“You’re telling me,” I replied, her energy infecting me and making me forget my shame, “I was still trying to get used to the idea of HILLARY.”

It went on this way for a while. Three Germans, one Dutch, one Cuban and three painfully ashamed Americans finding a common enemy. Their faces, after they realized our part in all of it, radiated sympathy and compassion. I was impressed with how well they grasped the situation and the depth and breadth of both Donald Trumps shortcomings and our pain.

Eventually the first two left. We bought ice cream cones for the new comers and the Germans and the Americans began to walk together down the streets of Havana. The colors of the cars flew by and mixed together with the weight of what was really going to happen. It all hit me then like a ton of bricks. My uncles’ ability to marry, the healthcare of some of my closest friends, and the safety of 50% of my countrymen were all in dire jeopardy. Just to name a few. My dread mixed with the ice cream and my white privilege to make me feel sick and dizzy.





We split up with the Germans with plans to meet up later. We walked around old Havana finally making our way to the tourist street. People had been telling us to go there since we had gotten to Cuba. It was miserable. There were tourists everywhere. Expensive sterile clothing stores and expensive crappy restaurants. We turned off to see what trouble we could get into with the locals. Having traveled much less then Adam and I, I discovered that the more scared Bill was, the better the experience would be.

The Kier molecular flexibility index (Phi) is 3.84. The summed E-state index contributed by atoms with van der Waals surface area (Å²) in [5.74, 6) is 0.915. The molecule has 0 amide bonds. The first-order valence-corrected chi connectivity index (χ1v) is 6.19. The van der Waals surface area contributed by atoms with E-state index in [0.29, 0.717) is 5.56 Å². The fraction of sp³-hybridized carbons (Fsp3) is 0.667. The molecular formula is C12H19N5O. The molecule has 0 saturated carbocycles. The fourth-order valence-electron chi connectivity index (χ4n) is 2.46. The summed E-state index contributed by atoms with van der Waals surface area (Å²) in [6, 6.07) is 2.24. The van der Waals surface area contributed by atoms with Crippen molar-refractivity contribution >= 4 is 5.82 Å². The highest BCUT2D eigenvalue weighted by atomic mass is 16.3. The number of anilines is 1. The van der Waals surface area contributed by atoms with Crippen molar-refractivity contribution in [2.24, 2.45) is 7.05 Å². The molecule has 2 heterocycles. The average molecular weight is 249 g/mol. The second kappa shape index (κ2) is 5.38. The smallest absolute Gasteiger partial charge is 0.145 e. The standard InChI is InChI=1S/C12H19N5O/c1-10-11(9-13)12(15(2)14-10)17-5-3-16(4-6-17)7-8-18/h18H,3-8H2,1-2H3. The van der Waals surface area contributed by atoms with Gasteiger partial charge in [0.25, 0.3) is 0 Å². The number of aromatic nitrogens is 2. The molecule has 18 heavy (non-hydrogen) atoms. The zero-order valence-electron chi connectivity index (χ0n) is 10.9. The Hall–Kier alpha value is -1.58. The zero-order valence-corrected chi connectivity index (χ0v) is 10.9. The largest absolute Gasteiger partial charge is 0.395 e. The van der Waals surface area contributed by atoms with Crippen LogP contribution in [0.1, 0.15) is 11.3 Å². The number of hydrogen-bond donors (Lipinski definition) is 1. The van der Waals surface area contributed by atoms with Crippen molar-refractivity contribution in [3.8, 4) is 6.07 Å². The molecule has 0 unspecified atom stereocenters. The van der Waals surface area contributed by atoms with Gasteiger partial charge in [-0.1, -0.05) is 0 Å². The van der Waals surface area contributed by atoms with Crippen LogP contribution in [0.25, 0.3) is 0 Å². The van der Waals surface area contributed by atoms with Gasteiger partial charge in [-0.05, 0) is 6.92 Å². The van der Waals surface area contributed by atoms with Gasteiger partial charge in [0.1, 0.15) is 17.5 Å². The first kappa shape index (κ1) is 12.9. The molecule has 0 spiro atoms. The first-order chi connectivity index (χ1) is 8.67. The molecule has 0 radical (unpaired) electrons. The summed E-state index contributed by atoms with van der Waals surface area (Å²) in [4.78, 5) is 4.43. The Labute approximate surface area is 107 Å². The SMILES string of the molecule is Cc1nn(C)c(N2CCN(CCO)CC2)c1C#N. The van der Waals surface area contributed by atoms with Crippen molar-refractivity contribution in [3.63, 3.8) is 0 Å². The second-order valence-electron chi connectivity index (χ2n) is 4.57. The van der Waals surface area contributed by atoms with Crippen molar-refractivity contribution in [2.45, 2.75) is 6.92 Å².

Everywhere we went, after that, everyone wanted to talk about Trump. Everyone we met was aghast and unbelieving, if not genuinely terrified for their lives. Especially the Cubans. Being in such a precarious position with the embargo, and needing so much help, they wanted us to assure them it would still be lifted. We did so. Trump wouldn’t stop the lifting of the embargo when there was so much money to be made building hotels there we said. And beleive. I would have said anything to take away the sadness on their faces.

We stopped at a bar and had pina-coladas. There was a television in the corner with news which was muted. We watched the protesters back home cry and shout silently. Their variegated signs articulating what they feared most.

Adam, staring at the screen said, “the peso in Mexico dropped.”

Bill, also unable to take his eyes off the television, replied, “Let’s call in sick and go to Mexico.”

“Hell,” Adam said turning back to the bar and picking up his drink, “I going to start a ladder company in Mexico.”


We met back up with the girls and they took us to the Fortaleza De San Carlos De La Cabana, where Yasmeen had told us to go the week before. We all piled, clown car style, into a cherry red, 56 Chevy and laughed the whole way across the water. We were dropped off in front of a stand selling coconuts into which they would pour rum. The gentlemen with the giant hat ran out of rum so mine only got a little, he didn’t love it when I said I would wait for a new bottle.

We took our giant, unwieldy coconuts to the reenactment. We have utterly no idea what they were reenacting but they marched around in their old-timey outfits while Bill and I talked smack behind our coconuts. “You and I are the only people who would make fun of this.” He said. I laughed though I wasn’t even remotely sure what I was making fun of. We were too far to hear anything. And then the canon blast was so loud I thought my heart stopped for a second. We all whooped and went up top to catch a killer view of the city. We walked along the fort wall until there were no more people and we came to a slanted slab above us. We held each others coconuts while we jumped up. It was dark. The leader of their little German gang, whom we already lovingly called mama, started protesting for our safety, but eventually joined us. There was a massive pit on the other side. So big and deep that my coconut took 6 seconds to hit the bottom. Where it satisfyingly exploded. We sat up there for a while together. Staring at Havana from across the water and wondering what would happen next.